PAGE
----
Kerikeri Village

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Nell enjoys her 100th parties

By Nell's son Michael Gross

Ellen “Nell” Graveson was born on January 14th 1917 in Aspatria, a small village near Carlisle in Northern England. She was the third child and second daughter of Elizabeth and Thomas Graveson. Tom was a skilled engineer/fitter who spent the war years working on the construction of submarines in Newcastle-on-Tyne. Working the midday shift on the 11th of the 11th 1918 he was hit in the face by a stray rivet and lost the sight of his eye.  The family moved back to Aspatria and set up a home bakery.  A couple of years later Tom secured a position as chauffeur-mechanic to a New Zealander married to an English woman living near Aspatria.  They returned to New Zealand in 1922 and Tom accepted employment as their chauffeur.  Elizabeth and the three children followed six months later on NZSS Tainui II and they set up home in Mt Eden Auckland.

Nell attended Mt Eden primary School and, for a short time, Kowhai Intermediate School. In the 1930s Nell (aged 14) supported a school friend at a job interview and ended up being offered the position as a machinist at Stern’s Furs.  After returning from a trip to Fiji she met and later married her new boss, a charming Vienna born fashion designer.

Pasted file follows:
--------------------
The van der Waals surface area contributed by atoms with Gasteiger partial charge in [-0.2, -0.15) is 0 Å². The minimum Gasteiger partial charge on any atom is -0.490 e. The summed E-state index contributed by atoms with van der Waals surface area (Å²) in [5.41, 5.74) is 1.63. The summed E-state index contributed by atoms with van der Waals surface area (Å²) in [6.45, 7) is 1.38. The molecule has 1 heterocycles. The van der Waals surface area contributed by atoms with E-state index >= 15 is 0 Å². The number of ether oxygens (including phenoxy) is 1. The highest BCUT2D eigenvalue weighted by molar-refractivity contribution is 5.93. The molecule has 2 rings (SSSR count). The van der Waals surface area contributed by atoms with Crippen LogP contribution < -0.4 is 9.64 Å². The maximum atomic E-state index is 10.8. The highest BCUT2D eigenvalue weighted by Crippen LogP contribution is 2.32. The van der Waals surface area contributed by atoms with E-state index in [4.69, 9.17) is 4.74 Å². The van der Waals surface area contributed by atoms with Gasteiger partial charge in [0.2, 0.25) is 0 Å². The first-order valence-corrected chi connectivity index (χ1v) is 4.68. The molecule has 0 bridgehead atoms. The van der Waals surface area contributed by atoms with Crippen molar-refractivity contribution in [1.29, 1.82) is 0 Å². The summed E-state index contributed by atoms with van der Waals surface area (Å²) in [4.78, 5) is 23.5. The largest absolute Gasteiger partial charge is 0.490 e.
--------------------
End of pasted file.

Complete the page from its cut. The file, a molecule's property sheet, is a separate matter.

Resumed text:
In 1944 Nell moved back to Auckland from Dunedin with three children (Madeleine, Michael and Peter) to live with her parents.

In 1946 the three generations moved to Darwin Rd in Kerikeri where Tom established a small citrus nursery and became a grower of exotic fruits.  Nell worked in the nursery, picked lemons, sewed and undertook other part time jobs to support her family.

In the early 1950s a distant cousin, Jock Graveson, visited his recently discovered relative, Tom Graveson and met his daughter.  Marriage followed and Jock, a Te Puke dairy farmer, with Nell, developed the Sunshine Citrus Nursery.   This became the largest grower of citrus trees in New Zealand, producing up tens of thousands of orange, mandarin, grapefruit and lemon trees each year to a booming industry based in Kerikeri, the Bay of Plenty and Gisborne.

Jock’s untimely death in 1978 on a post-retirement trip to Europe saw Nell sell her home and one acre garden in Totara Place, Riverview.  She moved to the newly established Kerikeri Retirement Village, then in a large paddock between Kerikeri Road and Kerikeri High School, as one of its original residents.  As a Trustee of her husband’s estate, she had, along with the Murray Trust, provided the initial funds to purchase the property on which the village stands.

Today Nell is a devoted and adored mother to her children, her nine grandchildren, their spouses, and eighteen great grandchildren.